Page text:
Who's Afraid of Deborah Hay?|
A duet of solos by Deborah Hay adapted and performed by Seattle dance artists Shannon Stewart and Mary Margaret Moore
April 5 & 6, 2014
Performances at 7pm & 9pm,
Full evening (2 performances)
Sunday April 6th, 9pm show ONLY $10
8pm Discussion/Demonstration (free)
153 14th Ave
Seattle, WA 98122
Who's Afraid of Deborah Hay is an evening of solos by Deborah Hay adapted and performed by Seattle dance artists Shannon Stewart and Mary Margaret Moore. For 14 years, American post-modern choreographer Hay created and taught solos to a group of selected dancers from around the world in a program called the Solo Performance Commissioning Project. Each soloist was tasked with practicing the performance of their solo daily for up to a year and adapting the work to make it their own before performing for a public audience. WAODH? brings together 2009 solo At Once with 2012 solo "Dynamic" (a northwest premier for both) to create a an evening of work framed by conversations and demonstrations exploring the enigmatic, subversive, and invaluable work of Deborah Hay.
Invited guests for each evening's discussion/demonstration are Peggy Piacenza, Amelia Reeber, and Kris Wheeler. These three women have long-standing artistic practices in their own right, but have also intimately experienced Hay and her work.
Who's Afraid of Deborah Hay is co-sponsored by Washington Hall and presented with support from Velocity Dance Center, 10 Degrees, Studio Current, and 106 individual donors.
Deborah Hay, legendary choreographer, author and dance visionary was born in Brooklyn. Her mother was her first dance teacher, and directed her training until she was a teenager. She moved to Manhattan in the 1960s, where she continued her training with Merce Cunningham and Mia Slavenska. She joined a group of experimental artists who were influenced by Cunningham and John Cage. The group, later known as Judson Dance Theater, became one of the most radical and explosive art movements of the twentieth century. Her dances range from large scale projects to rarefied and enigmatic solos to Single Duet, which she choreographed for herself and Mikhail Baryshnikov. In the Solo Performance Commissioning project, Hay's work reached a new stage, where she redefines the inimitable choreographic method of her solo pieces in collaboration with highly trained dancers. Hay is the author of 3 books documenting her unique creative process: Moving through the Universe in Bare Feet (Swallow Press, 1975); Lamb at the Altar: The Story of Dance (Duke University Press, 1994) and My Body, the Buddhist (Wesleyan University Press, 2000).
Shannon Stewart is a contemporary performance artist and choreographer based in the Northwest. Shannon graduated with honors from the University of Washington with degrees in Urban Planning and Dance and completed certificate programs in the Netherlands for both Dance and Spatial Design & Planning. She has since trained, taught and performed nationally and internationally, most notably with tEEth, Dayna Hanson, zoe | juniper, and Alternativa (Kathleen Hermesdorf) and Deborah Hay. Shannon received a full scholarship to study with Crystal Pite and Pol Heyvaert as part of the New Aesthetics performance intensive in 2013. She has received numerous individual artist awards and residencies and recently completed a national tour of her latest evening-length work An Inner Place That Has No Place. Her primary collaborator is filmmaker Adam Sekuler and together they make, curate and screen dance films around the country under the program name RADAR. Shannon teaches contemporary technique, improvisation, is certified in Gyrokinesis, and is a Teaching Artist with the Mark Morris Dance For Parkinson's program. Shannon has years of experience in the music industry, is a lifelong social justice activist, and works with the body as the primary vessel for change.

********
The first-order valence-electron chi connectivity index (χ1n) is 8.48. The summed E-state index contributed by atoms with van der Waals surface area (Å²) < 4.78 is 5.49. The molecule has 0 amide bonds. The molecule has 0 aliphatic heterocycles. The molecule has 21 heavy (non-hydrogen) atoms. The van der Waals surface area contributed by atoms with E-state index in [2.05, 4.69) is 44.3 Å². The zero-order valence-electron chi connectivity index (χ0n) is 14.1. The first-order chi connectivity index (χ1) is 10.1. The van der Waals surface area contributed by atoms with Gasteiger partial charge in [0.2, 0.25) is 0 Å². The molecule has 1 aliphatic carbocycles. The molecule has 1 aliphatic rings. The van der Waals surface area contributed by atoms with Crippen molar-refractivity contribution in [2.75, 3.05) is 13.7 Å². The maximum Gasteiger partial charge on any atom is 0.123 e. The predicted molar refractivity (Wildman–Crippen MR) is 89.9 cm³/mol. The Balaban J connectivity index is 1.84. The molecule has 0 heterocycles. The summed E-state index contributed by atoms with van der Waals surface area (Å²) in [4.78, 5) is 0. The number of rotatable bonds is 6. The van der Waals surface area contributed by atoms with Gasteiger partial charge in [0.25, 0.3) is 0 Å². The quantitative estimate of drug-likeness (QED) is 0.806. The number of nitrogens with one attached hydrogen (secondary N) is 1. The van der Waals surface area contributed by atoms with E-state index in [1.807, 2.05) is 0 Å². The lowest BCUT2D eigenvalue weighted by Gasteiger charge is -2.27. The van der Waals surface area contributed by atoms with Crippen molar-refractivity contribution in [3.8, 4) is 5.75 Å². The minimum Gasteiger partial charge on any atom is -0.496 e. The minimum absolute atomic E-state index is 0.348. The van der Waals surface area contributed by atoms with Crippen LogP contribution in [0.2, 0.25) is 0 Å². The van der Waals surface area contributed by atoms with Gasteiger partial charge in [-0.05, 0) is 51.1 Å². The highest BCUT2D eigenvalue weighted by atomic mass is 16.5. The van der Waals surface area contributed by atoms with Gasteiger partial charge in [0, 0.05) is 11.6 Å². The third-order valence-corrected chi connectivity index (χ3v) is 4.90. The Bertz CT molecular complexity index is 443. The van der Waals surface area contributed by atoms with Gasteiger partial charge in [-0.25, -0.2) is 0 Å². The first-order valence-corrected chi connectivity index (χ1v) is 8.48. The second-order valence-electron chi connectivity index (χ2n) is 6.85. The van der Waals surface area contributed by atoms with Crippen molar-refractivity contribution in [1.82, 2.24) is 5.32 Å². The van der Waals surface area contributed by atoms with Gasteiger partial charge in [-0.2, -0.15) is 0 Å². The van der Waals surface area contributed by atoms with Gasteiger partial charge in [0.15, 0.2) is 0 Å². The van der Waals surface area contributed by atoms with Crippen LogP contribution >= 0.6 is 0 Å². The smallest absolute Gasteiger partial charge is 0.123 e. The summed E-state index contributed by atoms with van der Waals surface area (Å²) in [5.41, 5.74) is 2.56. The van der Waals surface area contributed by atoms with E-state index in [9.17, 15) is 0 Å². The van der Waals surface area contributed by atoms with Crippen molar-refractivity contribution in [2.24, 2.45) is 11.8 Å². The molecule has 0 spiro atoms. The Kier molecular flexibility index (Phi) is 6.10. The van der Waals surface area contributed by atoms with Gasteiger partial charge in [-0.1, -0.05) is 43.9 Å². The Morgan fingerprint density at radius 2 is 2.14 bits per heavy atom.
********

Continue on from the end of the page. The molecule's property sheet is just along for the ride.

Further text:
Mary Margaret Moore's experience with the moving body comes through competitive collegiate volleyball, contemporary and modern dance, physical theater, and a host of improvisational and somatic movement practices. Moore began a study of dance and performance in France after completing a degree in Art History at Cornell University. Living in Seattle since 2010, she has worked with Shannon Stewart on several of her group works, and with other PNW artists such as Allie Hankins, Vanessa DeWolf, Adam Sekuler, Beth Graczyk, and Jeff Huston. Moore is self-producing a 2014 tour called Creativity-in-Toe, performing a solo-work of dance and object theater, String, for Head Start and ECEAP classrooms within King County funded by 4Culture, New Mexico Arts, Hatchfund and private individuals. She spent this past fall in Helena, Montana working with Cohesion Dance Project as the Rehearsal Director, Guest Artist, and Teacher for a community dance production open to individuals of all physical abilities, and older than 7. Moore is studying the Feldenkrais Method with Dennis Leri and is a Teaching Artist with the Mark Morris Dance for Parkinson's program. Moore performed her first adaptation of Deborah Hay's solo choreography, At Once, at the University of New Mexico in 2010.
Peggy Piacenza and Amelia Reeber both performed in Deborah Hay's Mountain. Additionally, Reeber performed in Hay's: Music, Beauty, and If I Sing To You and Kris Wheeler performed in The Well. Wheeler has a longstanding friendship with Hay and was influential both in bringing her to the Pacific Northwest and in the formation of the ideas that created the Solo Performance Commissioning Project.
Washington Hall (View)
153 14th Avenue
Seattle, WA 98122